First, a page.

Au Delà

. by mariehochhaus
., a photo by mariehochhaus on Flickr.
Au Delà ("The Beyond" in French) creates a dynamic movement of warmth and light on a backdrop of dark and cool elements.

The first inhalation is bright: notes of bergamot, linalool and neroli shed a sudden light on the skin and create a brief reference to herbaceous, lavender-tinged Provencal cologne.

Simultaneously, there is a rise of honeyed resinous amber, like warm water flowing quietly from a hot spring. Orange blossom brings even more nectar and sunshine to the heart notes. The second violin of jasmine intensifies the orange flower's indole, sinking even deeper into the edgy, earthy, salty and slightly bitter tones of green oakmoss and dry, almost smoky cedarwood.

From there on, there is a certain saltiness to Au Delà, the oakmoss relating to the amber like fleur de sel to caramel, and the amber in return echoing the sweetness and sunny warmth of orange blossom.

Au Delà defies definite categorization - aromatic, but not quite a fougere; floral, but with far more depth than a pretty floral bouquet; it is not a Chypre either in the usual sense of the word (but then Chypres are never "usual", so this might be the best way to related to it). But with the amber dominating the dry out notes - a sweet yet clear and bright amber, reminiscent of the base of Obsession - it might just be an oriental (note that Obsession has also a prominent presence of oakmoss).

Stepping back a bit, I you realize that it's only one definite personality is change itself. However, technically speaking - it might be that the dynamic shift between its phases will morph into something entirely different and more stable as the perfume matures a bit longer in the bottle. The musical influence on this creation is apparent (it was inspired by the complex rhythms and harmonies of 20th century composer Olivier Messaïen - and in particular his last piece, Éclairs sur L'Au Delà, and in particularly the movement titled Demeurer dans l'Amour, which you can hear in the clip below).

The perfume readily lends itself to adjectives borrowed from the musical and movement worlds: counterpoint, harmony, tension, rythm and flow. Movement and air seems to be the theme of Au Delà. It seems to live in the element of dry, warm air for the remainder of the piece.

Top notes: Bergamot, Neroli, Coriander
Heart notes: Orange Blossom, Jasmine
Base notes: Amber, Oakmoss


Lampblack by Bruno Fazzolari
Every evening before sunset, the preparations for the lightless hours commenced: father would fill the lamps with petroleum, trim the wicks and replace the spent ones; and mother would clean the soot off the fragile mouth-blown glass shields with a round bottle-brush. This job had to be done well ahead of time to ensure they are completely dry. Failure to do so would result of the glass exploding into shreds once the heat of the flame kisses the damp glass.

This is how I grew up, in the dim light to do the homework to in contrast to the blasting Mediterranean sun. Moths and fireflies will gather around the lamps and candles, often sacrificing their tiny lives by getting too close to the light... If you were too light-greedy by raised the flaming wick - the exact opposite result will be achieved: would  too much soot will collect rapidly on the glass, blocking the light and create more work for the next day...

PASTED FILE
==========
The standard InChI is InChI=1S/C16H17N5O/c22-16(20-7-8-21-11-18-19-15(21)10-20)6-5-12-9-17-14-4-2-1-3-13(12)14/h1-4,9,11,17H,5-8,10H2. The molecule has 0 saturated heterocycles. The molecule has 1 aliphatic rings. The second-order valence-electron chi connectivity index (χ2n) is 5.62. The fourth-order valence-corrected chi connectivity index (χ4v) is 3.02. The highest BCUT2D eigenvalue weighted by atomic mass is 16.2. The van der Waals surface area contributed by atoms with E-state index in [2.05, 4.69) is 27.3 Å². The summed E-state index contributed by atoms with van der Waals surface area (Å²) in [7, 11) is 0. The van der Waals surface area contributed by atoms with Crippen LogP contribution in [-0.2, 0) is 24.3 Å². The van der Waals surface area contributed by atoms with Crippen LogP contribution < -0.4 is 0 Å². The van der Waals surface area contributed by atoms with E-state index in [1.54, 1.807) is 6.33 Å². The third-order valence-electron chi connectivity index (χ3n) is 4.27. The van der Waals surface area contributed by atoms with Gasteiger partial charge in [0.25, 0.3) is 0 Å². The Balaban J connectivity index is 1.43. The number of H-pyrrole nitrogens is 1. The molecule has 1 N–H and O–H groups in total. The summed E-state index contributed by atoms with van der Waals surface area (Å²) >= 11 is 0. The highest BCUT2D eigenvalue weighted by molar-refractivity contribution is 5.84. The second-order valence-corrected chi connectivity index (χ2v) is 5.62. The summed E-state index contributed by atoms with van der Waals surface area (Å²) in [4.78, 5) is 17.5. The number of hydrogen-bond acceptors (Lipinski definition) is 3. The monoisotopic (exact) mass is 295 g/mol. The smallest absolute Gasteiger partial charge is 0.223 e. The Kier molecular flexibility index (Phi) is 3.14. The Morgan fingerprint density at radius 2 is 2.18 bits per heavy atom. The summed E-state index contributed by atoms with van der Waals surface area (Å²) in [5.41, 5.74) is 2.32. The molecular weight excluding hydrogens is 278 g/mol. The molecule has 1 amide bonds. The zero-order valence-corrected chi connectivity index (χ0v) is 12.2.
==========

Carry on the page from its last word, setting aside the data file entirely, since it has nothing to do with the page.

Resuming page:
One day technology arrived at my home village in the form of solar-power, and the petroleum lamps and all those little strange mundane details of electric-free life were almost forgotten... Until I encountered Bruno Fazzolari, a visual and perfume artist as well as an art educator - and his new perfume collection of 5 fragrances with the eponymous title. I instantly fell for two out of the five, and learned that the soot collecting on such lamps has a name, and is also the most ancient of all pigments: Lampblack.
Petroleum lamp by MrsFaraway
Petroleum lamp, a photo by MrsFaraway on Flickr.
Lampblack is not an isolated perfume - it was debuted as part of an art show at Gallery Paule Anglim in San Francisco, alongside a series of Exploring the relationship between art and perfume is a controversial and difficult subject (for many reasons I feel should be the topic of another post) and it's both exciting and encouraging to see an artist taking the risk and seriously pursuing the challenge.

Lampblack pigment is not simply black - but also possesses brownish or blue background hues that might show more clearly to the untrained eye after the colour fades a bit. It's a very versatile pigment - and is used to create India Ink, as well as black water colour and oil paints.

The primal, basic nature of lampblack pigment appeals to me. There is something very straight forward about it; yet also a mystery. It connects the innate need to tell a story through the ages - on cave walls or the Metro station.

Lampblack perfume encompasses that connection: it has some very prehistoric elements such as the smokiness of nagramotha (cyperus, a relative of vetiver that has an almost tar-like scent that is not unlike petroleum at its pure state); an ink-like quality that makes one think of the cold steel from which bridges are built. Strangely enough, it also reminds me of a visit to a fisher's docks in Haifa in elementary schools, when we were shown a cephalopod and the ink that comes out of it. There was a salty, metallic scent in the air of a rainy winter day, the rusty ships and wet wooden docks.

Upon application, Lampblack possesses an abstract yet familiar freshness merged with woodsy and mineral elements: sulfuric grapefruit, flint-like black pepper and woodsy sandalwood and vetiver. Quickly, a turpentine-like smokiness of nagramotha interferes with the agreeable opening, and an abstract array of molecules that bring to mind ink and minerals. Underneath it, if you listen carefully, there's a quiet jasmine note peaking through the rather angular structure, echoing the "fruity magentas" and splashes of yellow that are peaking through the buoyant spills of thick India ink in the artist's painting - but perhaps it's the other way around. Powdery benzoin mellows out the dryness of the woods, suave and absorbent like rough watercolour paper.